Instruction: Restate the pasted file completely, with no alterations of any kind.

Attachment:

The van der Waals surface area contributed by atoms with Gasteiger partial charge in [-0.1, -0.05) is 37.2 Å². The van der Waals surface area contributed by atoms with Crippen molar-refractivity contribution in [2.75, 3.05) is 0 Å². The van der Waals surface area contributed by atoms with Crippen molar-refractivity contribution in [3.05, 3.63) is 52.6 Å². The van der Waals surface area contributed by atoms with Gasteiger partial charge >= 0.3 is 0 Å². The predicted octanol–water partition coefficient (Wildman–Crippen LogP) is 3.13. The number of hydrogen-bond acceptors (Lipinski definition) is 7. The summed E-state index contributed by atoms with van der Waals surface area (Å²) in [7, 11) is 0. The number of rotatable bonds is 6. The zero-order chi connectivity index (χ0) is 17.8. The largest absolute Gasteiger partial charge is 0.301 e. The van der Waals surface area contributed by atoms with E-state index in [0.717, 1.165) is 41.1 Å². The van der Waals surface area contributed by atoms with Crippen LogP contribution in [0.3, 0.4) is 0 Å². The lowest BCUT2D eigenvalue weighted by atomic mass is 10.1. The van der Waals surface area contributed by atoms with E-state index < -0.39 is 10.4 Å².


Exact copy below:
The van der Waals surface area contributed by atoms with Gasteiger partial charge in [-0.1, -0.05) is 37.2 Å². The van der Waals surface area contributed by atoms with Crippen molar-refractivity contribution in [2.75, 3.05) is 0 Å². The van der Waals surface area contributed by atoms with Crippen molar-refractivity contribution in [3.05, 3.63) is 52.6 Å². The van der Waals surface area contributed by atoms with Gasteiger partial charge >= 0.3 is 0 Å². The predicted octanol–water partition coefficient (Wildman–Crippen LogP) is 3.13. The number of hydrogen-bond acceptors (Lipinski definition) is 7. The summed E-state index contributed by atoms with van der Waals surface area (Å²) in [7, 11) is 0. The number of rotatable bonds is 6. The zero-order chi connectivity index (χ0) is 17.8. The largest absolute Gasteiger partial charge is 0.301 e. The van der Waals surface area contributed by atoms with E-state index in [0.717, 1.165) is 41.1 Å². The van der Waals surface area contributed by atoms with Crippen LogP contribution in [0.3, 0.4) is 0 Å². The lowest BCUT2D eigenvalue weighted by atomic mass is 10.1. The van der Waals surface area contributed by atoms with E-state index < -0.39 is 10.4 Å².